A bond is like an I.O.U. It is a promise to repay the investor (you) a specific amount of money in the future. However, these I.O.U.s are not scribbled on a napkin by your little sister. They are legal documents that include a specific repayment date and an obligation to pay you interest.

What is the risk of investing in bonds? Bonds can be extremely safe or extremely risky depending on the government or company acting as the borrower. We all have people we’ll lend money and others we won’t. You might trust your uncle Mario, but your sister Susan— she’s burned you one too many times.

Lending to companies and governments is similar. A company that is making a lot of money, like Apple, would have no trouble repaying you. The expectation is that lending to Apple is very safe (low credit risk) and their interest rate will be correspondingly low. Argentina, however, has a history of stiffing its bondholders. The country is still able to borrow by issuing bonds, but must pay a high interest rate to compensate investors for their relatively high credit risk.

Why do bond prices change? When you purchase a bond, you know the amount you are lending and for how long. The interest rate, however, is based on the going market rate and the credit risk of the borrower. When either of these two factors change, the value of the bond will adjust. This can work in your favor or against you. It is important to note that unless the borrower defaults or you sell your bonds, these changes are simply “paper” gains and losses. You’ll still should receive the amount lent and interest payments as scheduled.

Why are long-term bonds riskier than short-term bonds? Along with credit quality, a bond’s risk is influenced by its duration. Bonds come in different borrowing periods, or maturity lengths, categorized as short (1 month to 3 years), intermediate (3 to 9 years), and long-term (10 years or greater). Generally, longer-term bonds are seen as having higher risk because there’s a greater period of time over which interest rates and the borrower’s creditworthiness can change. To compensate for this increased risk, longer maturity bonds generally have higher interest rates than shorter bonds.

Stocks

A stock is a form of partial ownership of a company. If you purchase one share of Facebook stock you truly own a very small fraction of the company (think 10 decimal places small). You purchase stocks for two different reasons: dividends and capital appreciation.

Dividends: Companies do two things with their earnings—invest back into the business or return cash to owners (referred to as stockholders or shareholders). When they pay out their earnings to shareholders it’s called dividends. It’s similar to receiving bond interest except the company has more flexibility. The Board of Directors (BOD), a group appointed by shareholders to oversee a company’s managers, chooses the dividend timing and amount.

Capital Appreciation: Not all companies pay dividends. This generally happens because the BOD believes reinvesting in the business will create greater value for shareholders in the long-term. These companies could still be good investments if you believe they will grow. Growth may lead to the business becoming more valuable and the stock price increasing.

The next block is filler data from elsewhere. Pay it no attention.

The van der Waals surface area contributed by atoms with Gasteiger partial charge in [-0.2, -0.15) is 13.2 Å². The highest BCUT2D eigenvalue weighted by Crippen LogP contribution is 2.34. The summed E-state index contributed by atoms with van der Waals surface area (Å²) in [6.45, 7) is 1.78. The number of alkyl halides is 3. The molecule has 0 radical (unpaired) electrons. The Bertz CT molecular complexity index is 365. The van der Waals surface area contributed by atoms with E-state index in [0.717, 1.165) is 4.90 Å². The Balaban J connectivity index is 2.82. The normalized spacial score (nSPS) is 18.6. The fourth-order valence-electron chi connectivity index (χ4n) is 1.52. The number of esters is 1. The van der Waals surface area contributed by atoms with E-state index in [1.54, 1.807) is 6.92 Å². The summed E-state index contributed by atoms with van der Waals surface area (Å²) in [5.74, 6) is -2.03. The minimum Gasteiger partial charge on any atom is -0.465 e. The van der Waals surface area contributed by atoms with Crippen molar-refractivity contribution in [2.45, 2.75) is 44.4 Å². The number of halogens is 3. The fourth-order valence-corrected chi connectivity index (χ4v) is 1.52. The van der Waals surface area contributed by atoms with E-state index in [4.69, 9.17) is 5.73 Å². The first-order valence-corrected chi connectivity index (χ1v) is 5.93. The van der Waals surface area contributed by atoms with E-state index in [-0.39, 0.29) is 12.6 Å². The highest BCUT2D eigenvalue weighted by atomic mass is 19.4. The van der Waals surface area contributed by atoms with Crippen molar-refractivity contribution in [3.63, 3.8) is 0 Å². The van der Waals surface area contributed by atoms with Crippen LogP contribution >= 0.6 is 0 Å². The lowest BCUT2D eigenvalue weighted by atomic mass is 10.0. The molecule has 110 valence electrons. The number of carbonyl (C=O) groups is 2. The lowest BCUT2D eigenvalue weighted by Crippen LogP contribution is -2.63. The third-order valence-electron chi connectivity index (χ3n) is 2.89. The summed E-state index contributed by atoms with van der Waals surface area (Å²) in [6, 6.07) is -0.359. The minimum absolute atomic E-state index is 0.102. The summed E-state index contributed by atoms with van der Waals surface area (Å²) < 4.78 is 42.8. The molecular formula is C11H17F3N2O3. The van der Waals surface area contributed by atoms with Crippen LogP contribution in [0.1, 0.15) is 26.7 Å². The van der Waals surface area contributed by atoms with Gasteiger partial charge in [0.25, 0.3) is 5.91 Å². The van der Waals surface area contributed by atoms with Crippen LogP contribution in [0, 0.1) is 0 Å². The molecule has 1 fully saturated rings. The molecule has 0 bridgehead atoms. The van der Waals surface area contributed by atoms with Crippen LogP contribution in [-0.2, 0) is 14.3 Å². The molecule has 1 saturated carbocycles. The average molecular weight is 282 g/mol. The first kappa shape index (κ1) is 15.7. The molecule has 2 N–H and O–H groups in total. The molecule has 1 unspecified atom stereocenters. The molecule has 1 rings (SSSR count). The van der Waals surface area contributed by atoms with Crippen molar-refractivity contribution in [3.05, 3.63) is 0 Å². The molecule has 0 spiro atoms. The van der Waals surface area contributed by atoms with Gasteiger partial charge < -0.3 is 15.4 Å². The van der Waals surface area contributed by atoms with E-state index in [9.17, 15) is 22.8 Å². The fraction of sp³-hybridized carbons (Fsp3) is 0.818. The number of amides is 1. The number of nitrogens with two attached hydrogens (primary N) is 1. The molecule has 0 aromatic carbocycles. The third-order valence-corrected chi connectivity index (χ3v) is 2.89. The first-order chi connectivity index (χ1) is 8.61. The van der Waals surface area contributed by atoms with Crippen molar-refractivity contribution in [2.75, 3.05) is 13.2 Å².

What is the risk of investing in stocks? Share prices can and will go down. It could be a slowdown in growth, a decline in earnings, a weakening economy, shift in customer taste, or just competition. There are so many factors! Some of the factors have nothing to do with the company, which is what makes stocks so risky.

Foreign Stocks and Bonds

Foreign stocks and bonds are important for long-term investing. In essence they are the same as the domestic variety, but higher risk because of political and currency risk. Many countries have less stable governments, looser investor protections, less transparency, and volatile currencies. All of these factors increase investment risk.

This added risk, however, brings greater potential returns and can actually reduce your overall investment risk by increasing diversification! This happens because other countries and economies may not move in tandem with ours. When domestic investments are falling, foreign investments may be increasing in value. This makes foreign stocks and bonds a valuable addition for long-term investors, because they can decrease overall risk while also boosting returns.

Conclusion

Making your money work for you (through investing) is key to financial success. However, with so many investment options, it’s important to choose the right one. Savings accounts, CDs, bonds, stocks—each have their own risk and place in your portfolio. Before choosing, consider your goals for the lazy money. This will allow you to determine your time horizon and make a choice that aligns with your objective.

This post originally appeared on Remote Financial Planner.

 

david-jacobyAbout the Author: This post originally appeared on Remote Financial Planner. David Jacoby, a Certified Public Accountant and Certified Financial Planner™, founded Remote Financial Planner to help people realize their financial goals, so they can live the life they want to live. If you would like to learn more about David, you can reach him via Linkedin.